So I was curious, cause I was going to ask you as well, what sort of woman comes to you and perhaps wants the services of a stylist? Yeah. It's interesting. I've just written actually my first, what a biography and I in there, I talk about in my twenties, I used to dress celebrities here and I always thought that's what I wanted to do because you know, it's, you're in the media, all the rest of it actually.

I'm glad I've done it, but it only took a couple of years for me to go, you know what, actually, this doesn't really make my heart sing. So who I work with, uh, women in business, particularly women in small business. Sometimes it's it's corporate women who are looking to get up, make their way up the ladder and refining.

There their sense of self and dressing for the role they want, not the role that they currently are, but a lot of the time it's women in female founders following their heart, setting up their businesses. And then when they do that, especially scaling up and you out presenting you are the face of your business.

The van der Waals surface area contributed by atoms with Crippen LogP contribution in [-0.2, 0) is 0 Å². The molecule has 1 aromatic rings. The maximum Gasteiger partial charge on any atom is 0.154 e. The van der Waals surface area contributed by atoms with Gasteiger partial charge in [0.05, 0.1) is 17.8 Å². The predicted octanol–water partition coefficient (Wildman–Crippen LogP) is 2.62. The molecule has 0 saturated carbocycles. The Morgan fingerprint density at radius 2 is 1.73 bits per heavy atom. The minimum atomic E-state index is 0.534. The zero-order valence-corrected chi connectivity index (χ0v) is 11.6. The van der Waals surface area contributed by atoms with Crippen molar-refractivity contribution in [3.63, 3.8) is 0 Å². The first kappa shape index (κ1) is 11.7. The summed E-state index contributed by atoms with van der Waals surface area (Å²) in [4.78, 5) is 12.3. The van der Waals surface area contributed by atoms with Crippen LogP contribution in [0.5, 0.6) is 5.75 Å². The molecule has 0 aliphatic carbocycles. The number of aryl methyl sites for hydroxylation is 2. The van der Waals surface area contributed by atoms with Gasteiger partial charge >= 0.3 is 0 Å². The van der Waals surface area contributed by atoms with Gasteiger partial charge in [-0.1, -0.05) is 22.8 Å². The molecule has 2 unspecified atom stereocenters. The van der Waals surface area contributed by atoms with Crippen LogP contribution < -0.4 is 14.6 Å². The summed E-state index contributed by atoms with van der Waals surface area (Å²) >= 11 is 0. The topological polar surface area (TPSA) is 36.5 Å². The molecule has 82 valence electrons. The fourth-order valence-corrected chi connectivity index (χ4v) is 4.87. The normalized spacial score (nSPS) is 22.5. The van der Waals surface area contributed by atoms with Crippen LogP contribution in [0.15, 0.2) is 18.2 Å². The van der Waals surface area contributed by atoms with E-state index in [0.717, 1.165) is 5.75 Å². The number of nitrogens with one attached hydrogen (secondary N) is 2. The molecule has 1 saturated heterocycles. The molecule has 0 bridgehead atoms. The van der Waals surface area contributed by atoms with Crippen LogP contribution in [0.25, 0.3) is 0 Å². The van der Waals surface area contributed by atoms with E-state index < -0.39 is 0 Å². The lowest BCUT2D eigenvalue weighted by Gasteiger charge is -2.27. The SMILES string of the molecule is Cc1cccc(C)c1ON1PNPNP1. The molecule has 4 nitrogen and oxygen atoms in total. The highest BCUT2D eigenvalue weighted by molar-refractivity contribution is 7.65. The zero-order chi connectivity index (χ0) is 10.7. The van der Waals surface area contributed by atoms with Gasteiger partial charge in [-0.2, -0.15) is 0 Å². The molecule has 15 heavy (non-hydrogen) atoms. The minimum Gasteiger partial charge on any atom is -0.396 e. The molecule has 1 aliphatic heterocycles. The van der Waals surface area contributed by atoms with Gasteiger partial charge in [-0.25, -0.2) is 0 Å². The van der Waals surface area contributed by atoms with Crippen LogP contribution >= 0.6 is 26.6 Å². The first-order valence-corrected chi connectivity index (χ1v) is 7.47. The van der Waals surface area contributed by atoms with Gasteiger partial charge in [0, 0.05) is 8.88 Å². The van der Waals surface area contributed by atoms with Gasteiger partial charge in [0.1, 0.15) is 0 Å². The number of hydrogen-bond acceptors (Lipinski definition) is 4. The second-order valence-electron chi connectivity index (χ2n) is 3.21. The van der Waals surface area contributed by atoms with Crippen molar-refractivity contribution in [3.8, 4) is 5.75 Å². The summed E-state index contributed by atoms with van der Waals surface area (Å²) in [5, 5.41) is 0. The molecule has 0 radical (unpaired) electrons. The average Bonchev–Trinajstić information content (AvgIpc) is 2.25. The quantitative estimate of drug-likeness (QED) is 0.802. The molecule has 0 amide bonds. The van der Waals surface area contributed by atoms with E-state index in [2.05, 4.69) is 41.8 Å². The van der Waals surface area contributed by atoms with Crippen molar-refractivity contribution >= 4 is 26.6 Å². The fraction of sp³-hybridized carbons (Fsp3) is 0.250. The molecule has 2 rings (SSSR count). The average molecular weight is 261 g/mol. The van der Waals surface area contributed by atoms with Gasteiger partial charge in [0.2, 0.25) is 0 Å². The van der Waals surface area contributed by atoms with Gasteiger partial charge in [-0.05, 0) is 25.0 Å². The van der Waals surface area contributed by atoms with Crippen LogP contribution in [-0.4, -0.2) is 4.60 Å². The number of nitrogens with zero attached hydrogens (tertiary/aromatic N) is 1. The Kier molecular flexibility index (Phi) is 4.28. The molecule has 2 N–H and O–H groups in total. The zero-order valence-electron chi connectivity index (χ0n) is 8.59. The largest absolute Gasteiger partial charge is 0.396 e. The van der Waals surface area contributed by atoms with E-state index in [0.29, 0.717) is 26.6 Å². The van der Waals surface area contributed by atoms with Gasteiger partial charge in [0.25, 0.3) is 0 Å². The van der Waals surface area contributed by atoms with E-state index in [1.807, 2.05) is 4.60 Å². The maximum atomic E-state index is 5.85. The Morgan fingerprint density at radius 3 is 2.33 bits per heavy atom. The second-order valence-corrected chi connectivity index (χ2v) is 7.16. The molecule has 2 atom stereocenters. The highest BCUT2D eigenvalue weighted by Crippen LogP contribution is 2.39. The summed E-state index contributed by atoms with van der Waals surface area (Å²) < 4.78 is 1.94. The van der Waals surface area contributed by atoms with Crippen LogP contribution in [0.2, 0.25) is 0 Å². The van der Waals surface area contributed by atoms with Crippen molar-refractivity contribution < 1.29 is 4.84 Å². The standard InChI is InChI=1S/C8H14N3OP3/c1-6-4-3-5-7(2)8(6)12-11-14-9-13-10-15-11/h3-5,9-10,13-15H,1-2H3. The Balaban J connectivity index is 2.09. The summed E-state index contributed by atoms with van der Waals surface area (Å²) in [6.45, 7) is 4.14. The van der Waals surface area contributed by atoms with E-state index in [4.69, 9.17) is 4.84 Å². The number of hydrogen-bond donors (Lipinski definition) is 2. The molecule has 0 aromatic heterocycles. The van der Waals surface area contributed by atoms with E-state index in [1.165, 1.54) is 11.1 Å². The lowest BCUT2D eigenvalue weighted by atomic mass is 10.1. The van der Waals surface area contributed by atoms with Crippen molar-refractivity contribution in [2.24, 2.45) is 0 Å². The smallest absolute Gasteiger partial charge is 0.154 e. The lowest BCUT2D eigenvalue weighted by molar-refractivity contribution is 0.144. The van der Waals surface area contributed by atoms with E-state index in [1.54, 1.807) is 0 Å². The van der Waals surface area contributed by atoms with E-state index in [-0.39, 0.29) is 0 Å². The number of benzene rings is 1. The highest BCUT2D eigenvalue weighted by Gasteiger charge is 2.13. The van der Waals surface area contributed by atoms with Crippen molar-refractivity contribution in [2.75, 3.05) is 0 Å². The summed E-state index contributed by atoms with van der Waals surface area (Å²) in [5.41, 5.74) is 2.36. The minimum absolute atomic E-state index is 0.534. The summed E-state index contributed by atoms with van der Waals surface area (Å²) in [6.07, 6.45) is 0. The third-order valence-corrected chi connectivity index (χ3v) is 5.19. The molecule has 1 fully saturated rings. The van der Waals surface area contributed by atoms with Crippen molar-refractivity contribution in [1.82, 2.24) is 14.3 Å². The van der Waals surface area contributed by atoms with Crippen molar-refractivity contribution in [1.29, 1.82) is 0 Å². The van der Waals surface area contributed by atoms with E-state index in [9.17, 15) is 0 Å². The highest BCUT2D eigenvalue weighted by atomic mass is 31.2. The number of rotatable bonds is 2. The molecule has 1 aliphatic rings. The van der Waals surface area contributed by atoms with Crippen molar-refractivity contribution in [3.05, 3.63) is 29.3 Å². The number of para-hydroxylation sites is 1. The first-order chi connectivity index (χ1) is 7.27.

So what is that? Look now that's not corporate. Uh, perhaps you're going pitching for funding or, you know, whatever or media or speaking at events, whatever. So it's, it's women in that space to help you refine exactly what we've just spoken about. Your, your confidence really own it so that you can really walk out and come on that stage.

And so when you're, when the clients come to you and they start saying, this is what's happening in my life, and this is what I need your support, how many of them really know themselves? And they know where they stand for most clients, uh, majority, um, mid forties and above. I do attract younger, but essentially they're that.